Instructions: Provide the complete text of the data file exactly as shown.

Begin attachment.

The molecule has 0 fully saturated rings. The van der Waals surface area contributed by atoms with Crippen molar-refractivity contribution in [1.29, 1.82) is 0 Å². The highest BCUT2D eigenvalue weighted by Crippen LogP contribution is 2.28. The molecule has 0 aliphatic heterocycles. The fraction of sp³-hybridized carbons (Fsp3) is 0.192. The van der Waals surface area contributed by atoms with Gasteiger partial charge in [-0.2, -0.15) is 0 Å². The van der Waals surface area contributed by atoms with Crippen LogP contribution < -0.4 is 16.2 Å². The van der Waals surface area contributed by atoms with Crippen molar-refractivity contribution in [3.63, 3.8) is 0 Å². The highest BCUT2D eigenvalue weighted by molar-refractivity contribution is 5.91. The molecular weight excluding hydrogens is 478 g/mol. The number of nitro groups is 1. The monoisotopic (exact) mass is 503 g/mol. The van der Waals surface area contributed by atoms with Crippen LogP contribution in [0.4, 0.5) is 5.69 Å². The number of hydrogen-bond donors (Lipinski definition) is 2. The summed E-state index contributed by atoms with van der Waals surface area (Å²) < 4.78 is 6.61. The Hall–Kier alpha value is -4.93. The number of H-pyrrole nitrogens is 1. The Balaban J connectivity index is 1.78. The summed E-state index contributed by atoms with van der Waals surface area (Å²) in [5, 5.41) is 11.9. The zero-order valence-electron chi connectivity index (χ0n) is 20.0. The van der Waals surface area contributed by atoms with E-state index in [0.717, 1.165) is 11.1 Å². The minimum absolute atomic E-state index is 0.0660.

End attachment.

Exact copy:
The molecule has 0 fully saturated rings. The van der Waals surface area contributed by atoms with Crippen molar-refractivity contribution in [1.29, 1.82) is 0 Å². The highest BCUT2D eigenvalue weighted by Crippen LogP contribution is 2.28. The molecule has 0 aliphatic heterocycles. The fraction of sp³-hybridized carbons (Fsp3) is 0.192. The van der Waals surface area contributed by atoms with Gasteiger partial charge in [-0.2, -0.15) is 0 Å². The van der Waals surface area contributed by atoms with Crippen LogP contribution < -0.4 is 16.2 Å². The van der Waals surface area contributed by atoms with Crippen molar-refractivity contribution in [3.63, 3.8) is 0 Å². The highest BCUT2D eigenvalue weighted by molar-refractivity contribution is 5.91. The molecular weight excluding hydrogens is 478 g/mol. The number of nitro groups is 1. The monoisotopic (exact) mass is 503 g/mol. The van der Waals surface area contributed by atoms with Crippen LogP contribution in [0.4, 0.5) is 5.69 Å². The number of hydrogen-bond donors (Lipinski definition) is 2. The summed E-state index contributed by atoms with van der Waals surface area (Å²) < 4.78 is 6.61. The Hall–Kier alpha value is -4.93. The number of H-pyrrole nitrogens is 1. The Balaban J connectivity index is 1.78. The summed E-state index contributed by atoms with van der Waals surface area (Å²) in [5, 5.41) is 11.9. The zero-order valence-electron chi connectivity index (χ0n) is 20.0. The van der Waals surface area contributed by atoms with E-state index in [0.717, 1.165) is 11.1 Å². The minimum absolute atomic E-state index is 0.0660.